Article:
She made it seem that the judge had delivered a verdict on the case as a whole, and that is not true.

It is also not the first judgement. That came in December when the same judge – Mr Justice Nicklin – said that my article, which Ms Riley claims is libellous – was a “classic expression of opinion”. He went on to say that there were some statements of fact that I would have to support and I do not expect to have any problems there.

But the Daily Mail (for example) then reported the ruling thus: Countdown star Rachel Riley was wrongly accused of being responsible for death threats sent to teenager, libel trial hears.

It wasn’t a trial – just a hearing – and that wasn’t the verdict, but it did hear that claim.

You see how easy it is to subvert the facts?

Ms Riley clearly has the media on her side. And she has lots of cash with which to pursue these hugely expensive libel cases. Laura Murray is lucky enough to have some wealth of her own.

I don’t.

That’s why I have to campaign to raise the money I need to fight her claims about me, which aren’t even as accurate as the tweet pictured above.

If any of the above has made you angry about the way a media darling can twist the facts to suit herself, please do as much as you can of the following:

Consider making a donation yourself, via the CrowdJustice page.

Email five of your friends, asking them to pledge to the CrowdJustice site.

Post a link to Facebook, asking your friends to pledge.

On Twitter, you could tweet in support, quoting the address of the appeal.

On other social media platforms, please mention the campaign there, quoting the appeal address.

These cases are making a mockery of British justice. Don’t let Ms Riley get away with it.

Have YOU donated to my crowdfunding appeal, raising funds to fight false libel claims by TV celebrities who should know better? These court cases cost a lot of money so every penny will help ensure that wealth doesn’t beat justice.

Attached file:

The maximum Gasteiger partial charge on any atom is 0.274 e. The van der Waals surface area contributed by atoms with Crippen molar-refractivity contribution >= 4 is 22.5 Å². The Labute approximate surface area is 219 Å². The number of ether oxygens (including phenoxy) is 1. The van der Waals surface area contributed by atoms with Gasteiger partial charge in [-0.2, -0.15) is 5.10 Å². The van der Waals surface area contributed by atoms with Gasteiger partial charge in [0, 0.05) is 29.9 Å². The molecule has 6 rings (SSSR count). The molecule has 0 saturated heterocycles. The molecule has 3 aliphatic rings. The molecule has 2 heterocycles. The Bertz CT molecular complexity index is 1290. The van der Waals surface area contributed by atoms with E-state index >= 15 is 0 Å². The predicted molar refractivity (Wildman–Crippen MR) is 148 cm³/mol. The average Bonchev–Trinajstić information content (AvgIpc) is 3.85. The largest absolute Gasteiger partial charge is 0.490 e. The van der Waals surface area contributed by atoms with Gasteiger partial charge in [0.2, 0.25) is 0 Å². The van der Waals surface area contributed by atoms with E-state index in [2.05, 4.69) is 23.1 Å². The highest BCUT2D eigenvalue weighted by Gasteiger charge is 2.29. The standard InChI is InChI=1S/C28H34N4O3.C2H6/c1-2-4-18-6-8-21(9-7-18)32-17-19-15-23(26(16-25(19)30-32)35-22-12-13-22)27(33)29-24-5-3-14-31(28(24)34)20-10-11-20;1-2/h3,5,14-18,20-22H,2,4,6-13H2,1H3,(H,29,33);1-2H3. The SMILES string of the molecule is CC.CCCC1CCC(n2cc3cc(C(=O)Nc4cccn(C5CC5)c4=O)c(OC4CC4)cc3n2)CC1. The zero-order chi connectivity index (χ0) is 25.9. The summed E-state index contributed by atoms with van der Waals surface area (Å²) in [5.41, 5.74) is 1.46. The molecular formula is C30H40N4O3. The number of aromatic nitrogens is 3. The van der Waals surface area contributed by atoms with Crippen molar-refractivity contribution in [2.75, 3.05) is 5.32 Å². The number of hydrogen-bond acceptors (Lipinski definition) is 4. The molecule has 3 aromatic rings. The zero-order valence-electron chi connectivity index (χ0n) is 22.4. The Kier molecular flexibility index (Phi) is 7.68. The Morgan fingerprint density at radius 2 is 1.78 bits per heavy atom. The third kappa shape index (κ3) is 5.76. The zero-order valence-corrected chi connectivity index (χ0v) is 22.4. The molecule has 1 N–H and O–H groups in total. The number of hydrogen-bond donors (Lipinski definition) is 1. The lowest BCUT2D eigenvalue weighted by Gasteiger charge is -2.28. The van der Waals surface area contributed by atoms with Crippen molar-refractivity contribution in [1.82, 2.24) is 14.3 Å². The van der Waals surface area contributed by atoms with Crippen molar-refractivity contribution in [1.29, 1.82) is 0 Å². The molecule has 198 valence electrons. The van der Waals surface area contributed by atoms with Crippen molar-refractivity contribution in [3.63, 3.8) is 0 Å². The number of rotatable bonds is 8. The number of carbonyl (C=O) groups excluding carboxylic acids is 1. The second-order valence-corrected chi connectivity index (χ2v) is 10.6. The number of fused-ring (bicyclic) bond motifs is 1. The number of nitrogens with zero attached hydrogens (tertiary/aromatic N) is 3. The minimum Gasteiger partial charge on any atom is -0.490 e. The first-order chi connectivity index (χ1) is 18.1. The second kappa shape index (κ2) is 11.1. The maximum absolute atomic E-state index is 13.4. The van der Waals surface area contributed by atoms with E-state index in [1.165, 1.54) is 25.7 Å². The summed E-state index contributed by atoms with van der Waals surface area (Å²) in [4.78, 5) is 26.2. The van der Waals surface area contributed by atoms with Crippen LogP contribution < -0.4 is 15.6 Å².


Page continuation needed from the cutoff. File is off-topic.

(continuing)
https://www.crowdjustice.com/case/mike-sivier-libel-fight/


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Riley libel: her team just made a terrible mistake

Rachel Riley is a serial litigant; besides suing me, she is also pursuing Laura Murray, who bit back at one of the Countdown co-presenter’s tweets in March last year.

Referring to the incident in which Jeremy Corbyn had been punched by an egg-wielding man in a London mosque, Ms Riley had dug up an old tweet by Owen Jones which said “If you don’t want eggs thrown at you, don’t be a Nazi. Seems fair to me.” To this, she added the comment: “Good advice.”

Ms Murray, who was working in Mr Corbyn’s Labour Party office at the time, tweeted her opinion that Ms Riley was saying Corbyn was a Nazi who deserved to be attacked violently. She added that, in her opinion, Ms Riley was a dangerous and stupid person who risked inciting unlawful violence – and nobody should engage with her in any way.

Mr Justice Nicklin, in a judgement based on paper evidence due to the coronavirus pandemic, ruled that Ms Murray had made a statement of fact when she said Riley had stated that Corbyn deserved to be attacked violently.

That’s the extent of the difference.

His statement that the words have a tendency to be defamatory isn’t a ruling that Ms Murray is guilty of libel; the defendant may say that her statement was factually accurate and back it up with evidence, and she may also provide information to support the opinions that she expressed.

Riley hasn’t won the case; this was a ruling on the meaning of Ms Murray’s words and whether they were statements of fact or expressions of opinion. There will be a trial at some point in the future.

But Ms Riley and her friends seem to have started celebrating victory prematurely.

And someone went one step further – by publicising the case prematurely.

The image above shows that the right-wing Guido Fawkes blog ran an initial piece on the ruling on April 23, albeit with no further information than a claim that Riley had won. The Mail went further, publishing at 6.21am the following:

 

But the ruling was not published by the High Court until 10am on April 24 – more than a day later.

So it seems somebody has committed contempt of court.